PRESSURE is mounting on Mirvac, Westfield Retail Trust and Goodman Group to offer investors a share buyback. In doing so, they would join other Australian real estate investment trusts that have made a bid to close the gap between their share price and net tangible asset value.
While not all the AREITS have a deep discount between the share price and NTA value, analysts remain concerned the gap is not narrowing quickly enough.
The chief executive of Mirvac, Nick Collishaw, has consistently said the board is reviewing a range of capital management initiatives, including a buyback.
The senior real estate investment trust analyst for Goldman Sachs Australia, Simon Wheatley, said the volatility of the sharemarket has had an impact on share buyback activity.
He said that since April two more REITs have started share buybacks: CFS Retail and Dexus.
"Strength in the REIT sector in April has meant many REITs have sat on the sidelines with regard to share buyback programs," he said.
The senior property analyst at Morningstar Equities, Tony Sherlock, said to date more than $1.46 billion had been bought back via the sharemarket and there is an estimated $2.6 billion in balance. He says in a new report that with most AREITs trading at large discounts to NTA assets, buybacks create clear value.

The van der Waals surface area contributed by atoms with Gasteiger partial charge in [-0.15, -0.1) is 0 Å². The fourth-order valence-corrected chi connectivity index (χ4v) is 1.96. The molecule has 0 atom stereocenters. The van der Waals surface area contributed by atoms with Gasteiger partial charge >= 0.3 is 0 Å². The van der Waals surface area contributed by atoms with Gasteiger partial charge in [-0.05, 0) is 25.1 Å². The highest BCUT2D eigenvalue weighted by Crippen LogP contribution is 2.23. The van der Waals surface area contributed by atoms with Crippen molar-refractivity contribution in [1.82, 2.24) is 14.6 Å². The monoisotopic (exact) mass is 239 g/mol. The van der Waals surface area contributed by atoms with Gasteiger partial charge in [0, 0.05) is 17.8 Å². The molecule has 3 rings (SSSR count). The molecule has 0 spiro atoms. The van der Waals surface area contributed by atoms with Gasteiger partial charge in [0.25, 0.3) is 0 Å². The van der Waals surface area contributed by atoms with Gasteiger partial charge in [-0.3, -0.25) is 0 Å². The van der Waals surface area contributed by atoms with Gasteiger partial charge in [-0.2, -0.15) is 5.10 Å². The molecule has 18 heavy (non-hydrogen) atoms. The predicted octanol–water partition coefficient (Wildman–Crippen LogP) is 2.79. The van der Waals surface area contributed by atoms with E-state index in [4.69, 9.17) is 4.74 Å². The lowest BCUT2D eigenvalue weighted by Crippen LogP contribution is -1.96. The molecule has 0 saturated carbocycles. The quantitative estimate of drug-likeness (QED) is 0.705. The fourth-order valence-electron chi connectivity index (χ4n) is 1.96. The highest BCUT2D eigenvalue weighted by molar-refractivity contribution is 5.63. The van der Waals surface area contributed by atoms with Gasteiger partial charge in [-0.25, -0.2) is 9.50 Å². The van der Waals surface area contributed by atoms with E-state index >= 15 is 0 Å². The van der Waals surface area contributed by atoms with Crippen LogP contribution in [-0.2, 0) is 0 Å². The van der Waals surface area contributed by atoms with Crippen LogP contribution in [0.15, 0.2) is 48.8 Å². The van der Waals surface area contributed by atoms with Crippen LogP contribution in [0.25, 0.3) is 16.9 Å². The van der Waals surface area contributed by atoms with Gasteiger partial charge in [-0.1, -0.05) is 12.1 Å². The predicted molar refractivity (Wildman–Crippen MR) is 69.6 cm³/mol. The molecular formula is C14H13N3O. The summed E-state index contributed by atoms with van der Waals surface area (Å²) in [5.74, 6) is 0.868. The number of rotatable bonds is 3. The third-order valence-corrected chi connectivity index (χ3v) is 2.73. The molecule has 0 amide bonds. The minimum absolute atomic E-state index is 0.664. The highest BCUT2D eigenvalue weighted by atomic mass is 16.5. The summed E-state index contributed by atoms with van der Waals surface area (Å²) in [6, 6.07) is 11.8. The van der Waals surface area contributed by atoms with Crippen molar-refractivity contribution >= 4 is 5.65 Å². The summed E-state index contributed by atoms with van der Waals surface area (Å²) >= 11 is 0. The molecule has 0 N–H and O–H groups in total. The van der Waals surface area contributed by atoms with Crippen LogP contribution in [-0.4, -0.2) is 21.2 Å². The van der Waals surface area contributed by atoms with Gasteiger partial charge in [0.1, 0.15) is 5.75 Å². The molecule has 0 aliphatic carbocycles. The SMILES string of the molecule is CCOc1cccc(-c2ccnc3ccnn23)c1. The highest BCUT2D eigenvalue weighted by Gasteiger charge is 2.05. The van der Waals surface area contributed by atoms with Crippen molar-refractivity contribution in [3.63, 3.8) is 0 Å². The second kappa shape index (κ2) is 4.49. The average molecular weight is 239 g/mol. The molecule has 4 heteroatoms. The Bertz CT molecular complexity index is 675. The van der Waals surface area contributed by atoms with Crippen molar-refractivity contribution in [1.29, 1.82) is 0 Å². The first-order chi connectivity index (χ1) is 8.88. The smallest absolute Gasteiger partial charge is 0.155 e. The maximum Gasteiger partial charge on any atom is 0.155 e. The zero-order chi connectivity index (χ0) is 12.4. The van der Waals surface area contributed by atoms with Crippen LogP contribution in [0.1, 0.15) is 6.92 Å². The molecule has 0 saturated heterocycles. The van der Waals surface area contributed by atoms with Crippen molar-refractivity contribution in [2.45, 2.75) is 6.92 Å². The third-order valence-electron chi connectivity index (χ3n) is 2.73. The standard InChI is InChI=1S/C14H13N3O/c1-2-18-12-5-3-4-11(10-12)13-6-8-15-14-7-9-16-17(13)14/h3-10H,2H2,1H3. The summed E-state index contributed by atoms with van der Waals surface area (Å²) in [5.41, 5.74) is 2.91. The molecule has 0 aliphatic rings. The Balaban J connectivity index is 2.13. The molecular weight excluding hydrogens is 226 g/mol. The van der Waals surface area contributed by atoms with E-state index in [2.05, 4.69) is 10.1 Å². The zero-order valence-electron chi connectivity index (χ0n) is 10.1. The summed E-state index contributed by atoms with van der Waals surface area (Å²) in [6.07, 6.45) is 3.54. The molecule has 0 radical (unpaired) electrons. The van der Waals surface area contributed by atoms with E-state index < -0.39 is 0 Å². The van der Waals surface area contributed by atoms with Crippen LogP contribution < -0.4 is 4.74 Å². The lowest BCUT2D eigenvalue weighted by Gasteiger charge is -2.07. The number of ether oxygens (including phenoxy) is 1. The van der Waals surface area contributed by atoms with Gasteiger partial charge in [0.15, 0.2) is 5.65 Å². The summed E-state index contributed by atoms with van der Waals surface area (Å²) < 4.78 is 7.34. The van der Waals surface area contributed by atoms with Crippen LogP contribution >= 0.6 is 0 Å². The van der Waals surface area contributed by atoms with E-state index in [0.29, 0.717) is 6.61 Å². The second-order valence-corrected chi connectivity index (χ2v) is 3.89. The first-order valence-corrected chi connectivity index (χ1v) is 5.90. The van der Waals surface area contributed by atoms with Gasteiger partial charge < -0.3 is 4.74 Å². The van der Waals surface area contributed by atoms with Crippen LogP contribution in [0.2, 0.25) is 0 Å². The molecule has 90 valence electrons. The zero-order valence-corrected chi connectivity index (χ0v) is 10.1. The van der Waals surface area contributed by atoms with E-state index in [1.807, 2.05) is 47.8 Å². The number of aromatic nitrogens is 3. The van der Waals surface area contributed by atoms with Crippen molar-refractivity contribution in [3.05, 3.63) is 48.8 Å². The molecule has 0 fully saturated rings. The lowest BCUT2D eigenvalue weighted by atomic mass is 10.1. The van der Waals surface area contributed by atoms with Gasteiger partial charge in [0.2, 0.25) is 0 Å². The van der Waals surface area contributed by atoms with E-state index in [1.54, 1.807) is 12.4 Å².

"This is already occurring en masse in the Australian property sector, with Commonwealth Property Office, GPT Group and Stockland Group all upscaling the scope of their buybacks," he said.
"The larger capitalisation property stocks not currently undertaking a buyback are Goodman Group, Westfield Retail Trust, Centro Retail Australia, Lend Lease and Mirvac ... We consider Mirvac has a lot to gain from a buyback, given its securities are trading at a 25 per cent discount to December 2011 NTA per security of $1.63."
At its half-year results in February, Mirvac's chief executive, Nicholas Collishaw, advised $200 million of proceeds from assets sales are required for the full-year 2012 operating cash and capital expenditure budgets.
Any proceeds over and above the $200 million "would be seriously considered by the board for use in a buyback".
Mr Sherlock said that with the completed asset sales, there are compelling grounds for a buyback. "Debt refinancing is not considered an impediment as Mirvac had $500 million of liquidity at December 2011 and near-term maturities of $140 million in January 2013," he said.
He said a 5 per cent and 10 per cent buyback, undertaken at $1.25 per security, would be acccretive to his 2014 financial year earnings per security forecasts.